The Golden Hoard
Well we managed to find our way out of Russia via a pretty expensive one day stay in Orenburg and into Kazakhstan. Our train was actually heading to Uzbekistan and we had a very pleasant few hours with an Uzbek couple on their way home. We were expecting to arrive in Aktobe at around 7.00 am as up until now all of the trains were timed on Moscow time - two hours behind Orenburg. What we didn't realise was that as soon as we crossed the border we changed to Astana (capital of Kazakhstan) time - one hour ahead. This coupled with the odd phenomenon of actually going back a further hour (Aktobe time - are you following this?) meant that we were dumped on the platform at 4.00 am wondering what had happened to the sun!
We made our way out of the station past a throng of taxi drivers to find an ATM for money, and then back to the station to try and work out what had happened to the time. We sat in the very seedy waiting room with a few drunks for about 45 mins and then decided to have a look at the station dormitory where we paid around 4 pounds for two beds in separate dormitories where we at least got to sleep (well I did) until around 9.00 am - or was that 10.00?
Actually Aktobe turned out to be OK after a fairly 'slow' start. We found a Travel Agency to book our tickets to the next town (Aralsk) - and more importantly onwards from there. Eventually we discovered a nice hotel with a clean room and a nice bath, and managed to relax for a while. It was immediately obvious that we had not only crossed into a new country, but also changed continents at the same time. Things in Kazakhstan are just that bit more chaotic, that bit more open to negotiation and, most importantly, the people are far friendlier and more curious. This made itself clear when we were trying to book accommodation in Aralsk (our arrival time was 3.50am) when the ladies in the hotel cafe insisted on marching Anne over to the telecom office and making the call on our behalf.
We had decided before we set off that the one place we wanted to see in Kazakhstan was Aralsk. This former port on the edge of what used to be the Aral Sea is a desolate and forlorn place, but does have the somewhat unique 'sight' of ships rusting in what is now a desert. The Aral Sea was once a freshwater lake about the size of England fed by two large rivers flowing down from the mountains in Southern Kazakhstan and Uzbekistan. In the 1950's the Soviet government in Moscow decided to divert most of the water from these rivers to irrigate the steppe and grow cotton (the area is still one of the worlds biggest cotton producers). This has resulted in the Aral Sea essentially drying up - the former fishing ports around the edge are now desert towns, all of the endemic fish species are now extinct as are many other animals and plants. The presence of fertilisers, pesticides and other chemicals (the USSR's chemical and biological research centres were located on an island in the lake) have resulted in the former sea bed becoming a toxic dust bowl which is frequently blown up into clouds of stinging sand. Nice place for a holiday then.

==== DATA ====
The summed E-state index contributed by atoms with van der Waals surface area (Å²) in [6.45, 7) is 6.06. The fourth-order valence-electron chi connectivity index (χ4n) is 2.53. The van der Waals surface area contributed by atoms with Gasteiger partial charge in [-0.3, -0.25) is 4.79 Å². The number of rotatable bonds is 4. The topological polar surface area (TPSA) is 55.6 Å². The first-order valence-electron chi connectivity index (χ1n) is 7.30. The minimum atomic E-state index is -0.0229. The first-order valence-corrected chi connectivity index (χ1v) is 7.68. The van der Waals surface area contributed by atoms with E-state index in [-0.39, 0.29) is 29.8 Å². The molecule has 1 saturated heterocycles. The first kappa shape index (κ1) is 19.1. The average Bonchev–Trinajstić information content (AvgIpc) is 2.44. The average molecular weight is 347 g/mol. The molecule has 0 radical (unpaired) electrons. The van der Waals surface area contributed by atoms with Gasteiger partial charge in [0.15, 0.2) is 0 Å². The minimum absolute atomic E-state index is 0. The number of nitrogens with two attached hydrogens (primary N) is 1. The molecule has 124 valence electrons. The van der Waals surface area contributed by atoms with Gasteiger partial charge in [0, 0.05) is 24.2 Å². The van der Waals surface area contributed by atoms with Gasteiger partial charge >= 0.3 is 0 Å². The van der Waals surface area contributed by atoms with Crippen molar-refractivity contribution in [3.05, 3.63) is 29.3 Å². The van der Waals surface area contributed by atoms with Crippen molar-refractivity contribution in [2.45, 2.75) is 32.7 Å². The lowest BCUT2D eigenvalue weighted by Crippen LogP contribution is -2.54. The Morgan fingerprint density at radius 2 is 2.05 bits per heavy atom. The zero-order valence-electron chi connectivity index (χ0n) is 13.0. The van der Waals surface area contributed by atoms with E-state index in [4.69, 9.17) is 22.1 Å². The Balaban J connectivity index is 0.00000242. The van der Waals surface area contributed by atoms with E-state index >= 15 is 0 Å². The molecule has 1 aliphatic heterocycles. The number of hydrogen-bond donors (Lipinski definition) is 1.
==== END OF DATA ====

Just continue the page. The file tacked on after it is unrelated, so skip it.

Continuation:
Our overnight trip down from Aktobe was enlivened by a whole family heading off to a wedding (we are in the video!!) and Sulatanat - a young woman who needed some English practice. We arrived at Aralsk at 3.50 am (note the theme developing here) and found a shared taxi to take us to the hotel we had booked earlier. We had to wake them up, but we got a pretty basic room (Anne thinks it was the only one habitable) and slept until dawn. Aralsk is a community in serious decline for obvious reasons, in fact I cannot understand why anyone stays there at all. You have to admire the stoicism of these people who cling on in the face of one of the worst man-made ecological disasters on the planet. We walked out over where the lake used to be - you could tell we were on the lake bed by the millions of shells underfoot - and took photos of the ships that were stranded in the port when the 'tide' went out. Ironically some sported the hammer and sickle insignia of the regime that destroyed them.